I hope this column doesn't land us in court again.Actually, we weren't in court: It was an Akron law office for a deposition given by Senior Reporter Marty Whitford in an arbitration case involving a Yokohama Tire Corp. employee. It sure seemed like court, though. Marty, under oath, was grilled for nearly two hours by attorneys representing Yokohama Tire and the United Steelworkers of America. Two stenographers, three lawyers and a guy running the videotape camera were present. About as close to court as you can get.
The situation stems from a story we published in July 1996. Yokohama lost a major contract, and some of its employees told Marty it was because the company had shipped defective tires. He checked with customers, gave Yokohama a chance to rebut every claim, and we ran it.
Within days, a Yokohama vice president was in our office demanding a retraction. He produced an affidavit from a key source, who now denied he spoke to Marty. I told the VP, ``Hey, if a billion-dollar company is coming down on an employee, he might say anything to keep his job.''
Naw, we can't do anything to him, the Yokohama VP said. He's in the union.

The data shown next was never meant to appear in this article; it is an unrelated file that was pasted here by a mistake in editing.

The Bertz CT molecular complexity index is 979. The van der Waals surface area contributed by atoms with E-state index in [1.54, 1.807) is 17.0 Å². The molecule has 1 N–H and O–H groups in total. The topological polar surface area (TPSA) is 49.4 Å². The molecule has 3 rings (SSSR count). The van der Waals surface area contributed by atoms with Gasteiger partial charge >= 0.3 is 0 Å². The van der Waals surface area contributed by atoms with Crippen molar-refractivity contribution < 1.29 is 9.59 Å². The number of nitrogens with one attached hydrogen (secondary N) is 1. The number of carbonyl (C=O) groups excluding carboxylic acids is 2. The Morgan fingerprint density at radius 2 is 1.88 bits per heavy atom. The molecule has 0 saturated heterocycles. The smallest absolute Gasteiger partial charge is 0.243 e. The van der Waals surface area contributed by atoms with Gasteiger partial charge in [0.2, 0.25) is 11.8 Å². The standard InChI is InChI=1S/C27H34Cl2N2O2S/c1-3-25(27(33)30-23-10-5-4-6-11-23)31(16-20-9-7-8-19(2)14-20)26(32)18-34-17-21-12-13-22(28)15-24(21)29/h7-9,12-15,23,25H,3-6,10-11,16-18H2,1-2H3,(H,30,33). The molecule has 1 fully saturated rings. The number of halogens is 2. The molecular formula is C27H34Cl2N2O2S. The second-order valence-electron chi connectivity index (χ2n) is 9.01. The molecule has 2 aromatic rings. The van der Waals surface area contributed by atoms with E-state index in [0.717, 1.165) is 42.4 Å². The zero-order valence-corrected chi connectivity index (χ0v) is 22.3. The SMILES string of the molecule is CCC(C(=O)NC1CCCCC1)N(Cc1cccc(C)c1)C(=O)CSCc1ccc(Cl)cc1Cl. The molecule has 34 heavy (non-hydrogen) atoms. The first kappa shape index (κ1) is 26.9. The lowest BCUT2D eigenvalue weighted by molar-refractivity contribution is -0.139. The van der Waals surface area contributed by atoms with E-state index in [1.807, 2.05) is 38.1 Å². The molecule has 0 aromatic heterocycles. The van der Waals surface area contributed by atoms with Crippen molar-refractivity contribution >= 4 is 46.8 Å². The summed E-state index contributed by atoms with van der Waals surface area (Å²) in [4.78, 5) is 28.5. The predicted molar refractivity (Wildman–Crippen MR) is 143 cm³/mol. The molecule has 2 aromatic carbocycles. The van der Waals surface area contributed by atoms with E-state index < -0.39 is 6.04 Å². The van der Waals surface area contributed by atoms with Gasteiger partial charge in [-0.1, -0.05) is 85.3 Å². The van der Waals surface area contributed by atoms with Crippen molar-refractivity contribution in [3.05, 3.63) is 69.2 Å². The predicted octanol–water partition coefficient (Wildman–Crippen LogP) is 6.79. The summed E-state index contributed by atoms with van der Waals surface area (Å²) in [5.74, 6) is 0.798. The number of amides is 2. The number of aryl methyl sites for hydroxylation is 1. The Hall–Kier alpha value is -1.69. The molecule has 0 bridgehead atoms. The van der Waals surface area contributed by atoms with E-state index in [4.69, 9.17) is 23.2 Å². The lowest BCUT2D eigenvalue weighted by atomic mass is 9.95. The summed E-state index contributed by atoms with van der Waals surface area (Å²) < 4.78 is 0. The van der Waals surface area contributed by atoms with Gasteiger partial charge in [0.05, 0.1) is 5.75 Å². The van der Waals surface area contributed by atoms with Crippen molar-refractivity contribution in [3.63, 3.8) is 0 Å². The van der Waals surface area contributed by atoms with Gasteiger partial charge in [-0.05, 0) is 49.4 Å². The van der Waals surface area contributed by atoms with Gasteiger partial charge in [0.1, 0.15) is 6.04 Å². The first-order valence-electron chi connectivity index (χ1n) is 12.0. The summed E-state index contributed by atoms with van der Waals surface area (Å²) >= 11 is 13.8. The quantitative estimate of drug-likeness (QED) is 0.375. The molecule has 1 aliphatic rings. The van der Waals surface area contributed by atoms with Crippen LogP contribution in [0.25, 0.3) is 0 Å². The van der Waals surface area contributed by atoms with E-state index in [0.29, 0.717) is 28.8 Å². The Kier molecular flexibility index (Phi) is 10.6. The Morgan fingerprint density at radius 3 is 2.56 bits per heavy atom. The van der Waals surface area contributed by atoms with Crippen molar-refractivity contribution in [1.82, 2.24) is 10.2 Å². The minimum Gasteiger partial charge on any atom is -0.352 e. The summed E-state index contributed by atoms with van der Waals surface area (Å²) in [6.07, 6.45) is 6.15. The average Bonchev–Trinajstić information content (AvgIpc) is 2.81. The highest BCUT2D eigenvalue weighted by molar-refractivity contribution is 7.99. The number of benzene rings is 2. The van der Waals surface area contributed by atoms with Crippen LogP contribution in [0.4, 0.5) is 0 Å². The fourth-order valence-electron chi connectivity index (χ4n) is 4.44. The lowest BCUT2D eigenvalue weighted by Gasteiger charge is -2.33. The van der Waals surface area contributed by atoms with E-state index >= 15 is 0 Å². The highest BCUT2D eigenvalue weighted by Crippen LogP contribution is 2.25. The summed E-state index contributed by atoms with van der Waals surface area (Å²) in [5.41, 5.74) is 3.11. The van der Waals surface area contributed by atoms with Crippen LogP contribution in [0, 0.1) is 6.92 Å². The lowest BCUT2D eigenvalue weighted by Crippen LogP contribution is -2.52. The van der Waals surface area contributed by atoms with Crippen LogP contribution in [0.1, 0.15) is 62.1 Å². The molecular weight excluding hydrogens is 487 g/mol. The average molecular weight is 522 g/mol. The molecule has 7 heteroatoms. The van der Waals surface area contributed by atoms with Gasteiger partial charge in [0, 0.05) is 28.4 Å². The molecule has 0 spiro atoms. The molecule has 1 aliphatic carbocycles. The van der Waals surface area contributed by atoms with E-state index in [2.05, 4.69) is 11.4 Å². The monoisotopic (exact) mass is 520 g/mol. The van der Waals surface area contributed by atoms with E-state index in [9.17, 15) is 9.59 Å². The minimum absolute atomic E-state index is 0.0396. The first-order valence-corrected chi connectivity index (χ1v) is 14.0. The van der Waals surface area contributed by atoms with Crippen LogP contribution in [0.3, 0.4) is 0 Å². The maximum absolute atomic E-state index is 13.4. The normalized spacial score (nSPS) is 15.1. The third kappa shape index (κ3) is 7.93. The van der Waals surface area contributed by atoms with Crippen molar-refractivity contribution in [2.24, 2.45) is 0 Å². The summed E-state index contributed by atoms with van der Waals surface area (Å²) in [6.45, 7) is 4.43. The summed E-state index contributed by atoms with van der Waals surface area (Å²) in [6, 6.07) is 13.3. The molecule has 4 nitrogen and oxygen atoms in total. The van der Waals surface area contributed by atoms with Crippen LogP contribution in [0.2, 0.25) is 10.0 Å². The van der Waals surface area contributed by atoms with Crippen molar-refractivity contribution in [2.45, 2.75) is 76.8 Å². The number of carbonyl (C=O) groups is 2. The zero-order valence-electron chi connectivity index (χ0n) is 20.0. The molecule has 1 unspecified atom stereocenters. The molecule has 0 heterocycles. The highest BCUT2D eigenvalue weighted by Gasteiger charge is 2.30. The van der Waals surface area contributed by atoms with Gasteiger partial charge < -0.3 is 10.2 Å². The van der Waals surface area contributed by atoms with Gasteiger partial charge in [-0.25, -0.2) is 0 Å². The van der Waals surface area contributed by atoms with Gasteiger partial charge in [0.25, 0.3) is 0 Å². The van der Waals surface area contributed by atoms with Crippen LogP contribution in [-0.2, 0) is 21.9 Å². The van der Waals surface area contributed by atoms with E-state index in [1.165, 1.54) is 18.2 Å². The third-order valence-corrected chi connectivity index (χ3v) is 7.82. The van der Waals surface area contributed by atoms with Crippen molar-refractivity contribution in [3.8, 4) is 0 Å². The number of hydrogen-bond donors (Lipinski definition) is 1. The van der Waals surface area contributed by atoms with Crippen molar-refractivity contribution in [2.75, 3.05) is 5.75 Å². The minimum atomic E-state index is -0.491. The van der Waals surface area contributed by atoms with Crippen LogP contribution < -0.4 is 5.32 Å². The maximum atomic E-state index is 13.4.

They soon fired the guy. Now he's trying to keep his job, pension, etc., which brought Marty to that well-appointed Akron law office.
The issue isn't about the truth of what the employee said, just that he said it.
Interesting. I guess this law business is a lot different from what we do. We find news and print it. Period.
Not just happy news. Anything that's news, warts and all. If it's a story in which our readers will be interested, if it's as factual and fair as we can make it, we publish it.
Now and then I get grief about articles we run, like this Yokohama piece. Just part of the job.
Sometimes it's a big company, trying to put a good spin on a bad situation. Other times, it's an advertiser that expects special treatment.
Usually I see their point. Most tire makers wine and dine the press, take them on free trips (which we don't accept) to exotic locations; why wouldn't they expect special treatment? Likewise, an advertiser that's spending good money might expect a certain amount of attention from the editors.
Most companies understand, though, that our mission merely is to seek out and publish news. The editorial department's customer is the reader, and providing anything less than an honest, unbiased story would be cheating. Even if it sometimes drags us into a courtroom situation.
Noga is the editor of Rubber & Plastics News.